'Dammed to Extinction' Adds Yet Another Layer to Conversation on Dam Breaching 

'Dammed to Extinction' played to a sold out crowd at The Flicks the evening of Oct. 1.

click to enlarge 'Dammed to Extinction' is playing around the country.

Michael Peterson

'Dammed to Extinction' is playing around the country.

Read Boise Weekly’s series on salmon and dam breaching: Part 1, Part 2 and Part 3.


The discussion of breaching the four Lower Snake River dams is a complex web of issues touching energy, agriculture and natural resources. The issue at the heart of dam breaching, however, is how to save the wild salmon that are affected by the dams.


A recent documentary, Dammed to Extinction, adds another layer to the already multifaceted issue. Orcas off the coast of Washington, where the Columbia River empties, rely on a supply of chinook salmon to survive. The anadromous species of fish provides roughly 80% of an orca's diet. There are fewer than 100 orcas left in the area.


Dammed to Extinction played to a sold out crowd at The Flicks the evening of Oct. 1. The event was cosponsored by local environmental law firm Advocates for the West.


“These whales are really amazing creatures,” Director Michael Peterson told Boise Weekly. “In spite of one of the worst salmon returns on record, they’re finding the food to stay alive.”


That’s not to say the orcas, and the salmon, are not in trouble. Many of the killer whales seen in the film have a condition known as “peanut head.” This is when the whales are so malnourished that their rippled skulls can be seen through emaciated skin. Additionally, at the time of the filming there was only one male of sexual maturity in the entire population.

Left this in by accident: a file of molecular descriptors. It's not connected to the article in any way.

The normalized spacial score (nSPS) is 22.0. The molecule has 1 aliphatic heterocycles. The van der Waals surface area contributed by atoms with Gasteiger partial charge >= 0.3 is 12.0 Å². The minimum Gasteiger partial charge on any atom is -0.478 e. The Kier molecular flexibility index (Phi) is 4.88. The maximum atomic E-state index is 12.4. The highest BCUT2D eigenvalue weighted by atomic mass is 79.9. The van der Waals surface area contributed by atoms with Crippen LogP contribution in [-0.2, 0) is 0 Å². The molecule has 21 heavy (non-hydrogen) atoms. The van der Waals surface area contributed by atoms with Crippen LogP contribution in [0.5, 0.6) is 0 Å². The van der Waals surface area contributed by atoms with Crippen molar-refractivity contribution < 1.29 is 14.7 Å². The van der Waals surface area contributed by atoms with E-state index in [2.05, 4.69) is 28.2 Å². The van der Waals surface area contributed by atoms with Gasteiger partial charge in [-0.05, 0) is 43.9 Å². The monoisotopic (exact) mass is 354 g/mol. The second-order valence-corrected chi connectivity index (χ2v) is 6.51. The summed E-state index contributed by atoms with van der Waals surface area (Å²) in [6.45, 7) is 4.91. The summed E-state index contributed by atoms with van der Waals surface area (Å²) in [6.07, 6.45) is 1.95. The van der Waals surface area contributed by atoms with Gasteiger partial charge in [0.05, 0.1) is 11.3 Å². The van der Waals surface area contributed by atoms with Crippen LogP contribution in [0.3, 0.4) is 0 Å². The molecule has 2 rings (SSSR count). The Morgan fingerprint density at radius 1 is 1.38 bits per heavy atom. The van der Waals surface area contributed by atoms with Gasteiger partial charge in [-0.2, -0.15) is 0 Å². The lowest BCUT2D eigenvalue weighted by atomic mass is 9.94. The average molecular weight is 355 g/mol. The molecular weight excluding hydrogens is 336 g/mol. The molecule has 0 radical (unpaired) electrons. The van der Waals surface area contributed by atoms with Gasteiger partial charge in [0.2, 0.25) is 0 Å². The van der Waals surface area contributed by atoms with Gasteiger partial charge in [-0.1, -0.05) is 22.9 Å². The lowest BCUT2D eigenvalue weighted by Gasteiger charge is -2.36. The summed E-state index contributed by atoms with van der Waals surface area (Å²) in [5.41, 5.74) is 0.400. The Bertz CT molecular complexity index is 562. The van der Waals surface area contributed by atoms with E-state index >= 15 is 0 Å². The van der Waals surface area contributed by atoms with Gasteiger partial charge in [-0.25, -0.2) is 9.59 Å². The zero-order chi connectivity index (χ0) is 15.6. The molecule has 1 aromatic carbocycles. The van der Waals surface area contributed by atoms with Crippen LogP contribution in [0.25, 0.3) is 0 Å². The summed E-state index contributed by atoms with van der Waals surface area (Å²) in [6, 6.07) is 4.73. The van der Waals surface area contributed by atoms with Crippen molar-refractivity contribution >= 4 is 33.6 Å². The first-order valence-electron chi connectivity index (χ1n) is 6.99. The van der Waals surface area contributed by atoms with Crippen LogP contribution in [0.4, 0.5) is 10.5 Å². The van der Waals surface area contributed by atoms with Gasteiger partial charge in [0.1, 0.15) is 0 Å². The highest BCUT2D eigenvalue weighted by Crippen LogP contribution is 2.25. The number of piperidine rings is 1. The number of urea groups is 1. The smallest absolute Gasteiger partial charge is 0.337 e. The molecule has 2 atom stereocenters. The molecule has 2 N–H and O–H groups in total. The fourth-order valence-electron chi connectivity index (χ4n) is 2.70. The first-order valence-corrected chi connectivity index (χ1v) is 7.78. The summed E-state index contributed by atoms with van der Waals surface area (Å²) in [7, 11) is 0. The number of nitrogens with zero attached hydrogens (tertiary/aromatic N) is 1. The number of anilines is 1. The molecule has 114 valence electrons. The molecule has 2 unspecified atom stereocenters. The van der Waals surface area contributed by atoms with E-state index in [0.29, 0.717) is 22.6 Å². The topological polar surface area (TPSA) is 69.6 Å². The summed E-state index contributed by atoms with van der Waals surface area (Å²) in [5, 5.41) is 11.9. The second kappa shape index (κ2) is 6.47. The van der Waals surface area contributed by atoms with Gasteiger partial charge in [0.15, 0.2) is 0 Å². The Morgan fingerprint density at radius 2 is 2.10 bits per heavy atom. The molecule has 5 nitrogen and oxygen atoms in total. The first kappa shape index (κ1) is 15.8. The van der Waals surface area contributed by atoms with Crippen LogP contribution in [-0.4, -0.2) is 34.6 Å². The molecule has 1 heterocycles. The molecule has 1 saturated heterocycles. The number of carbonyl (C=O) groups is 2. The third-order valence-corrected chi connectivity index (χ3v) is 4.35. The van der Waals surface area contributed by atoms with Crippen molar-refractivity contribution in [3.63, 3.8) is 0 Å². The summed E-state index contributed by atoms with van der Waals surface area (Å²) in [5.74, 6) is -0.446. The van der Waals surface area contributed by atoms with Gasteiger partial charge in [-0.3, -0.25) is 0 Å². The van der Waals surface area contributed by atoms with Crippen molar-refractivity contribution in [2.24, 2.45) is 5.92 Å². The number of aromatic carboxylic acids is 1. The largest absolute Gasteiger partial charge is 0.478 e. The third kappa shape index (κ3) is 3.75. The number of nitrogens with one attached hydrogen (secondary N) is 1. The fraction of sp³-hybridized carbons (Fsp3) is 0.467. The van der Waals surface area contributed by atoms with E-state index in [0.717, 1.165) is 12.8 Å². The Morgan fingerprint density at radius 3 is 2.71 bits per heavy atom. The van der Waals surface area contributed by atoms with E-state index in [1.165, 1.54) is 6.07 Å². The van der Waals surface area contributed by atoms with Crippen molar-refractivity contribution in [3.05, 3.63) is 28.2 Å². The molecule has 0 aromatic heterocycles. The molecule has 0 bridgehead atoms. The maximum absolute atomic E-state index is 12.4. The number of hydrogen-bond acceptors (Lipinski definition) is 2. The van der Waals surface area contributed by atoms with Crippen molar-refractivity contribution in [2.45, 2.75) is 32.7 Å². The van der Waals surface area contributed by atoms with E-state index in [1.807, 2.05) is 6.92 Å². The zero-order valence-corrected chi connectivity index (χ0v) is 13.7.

Dammed to Extinction not only showcases the plight of the fauna indigenous to these regions, but also the people. In one gut-wrenching scene, a woman from the Yakama tribe describes being kicked off her native land, only to watch construction crews unearth her grandfather’s burial canoe from the bed of the river.


The film shows the political and economic strife behind what many say is causing the shortage of salmon: hydropower dams. The fight to remove the dams is hard-fought but, to date, has not moved forward significantly. Congressman Mike Simpson vowed that he was willing to do what it takes to restore salmon to the area, but has made little progress toward the goal.


While the film covers the plight of both the salmon and the orca, proponents of the dams are notably sparse throughout the movie. Peterson said this wasn’t a conscious decision to leave them out, but none responded to requests for interviews.


“We tried really hard to get any of those politicians that we talked about on film,” he said. “We tried to get them on camera and none of them would.”


Instead of in person interviews, Dammed to Extinction does showcase these politicians, all Washington-based, addressing the issue on C-Span. A number of them cite inaccurate statistics, and one even makes the claim that salmon returns are the highest they’ve been in years. This is untrue: In fact salmon returns have been on the decline for quite some time. This year’s return is the lowest in more than a decade.


The movie is based on a book by the writer of the film, Steven Hawley. Hawley’s book, Recovering a Lost River, was published in 2011. Hawley said he’s interested in pursuing future documentaries diving deeper into the issue.

The film will go on a tour around the country, with a Washington, D.C., showing planned for lawmakers and conservationists alike.

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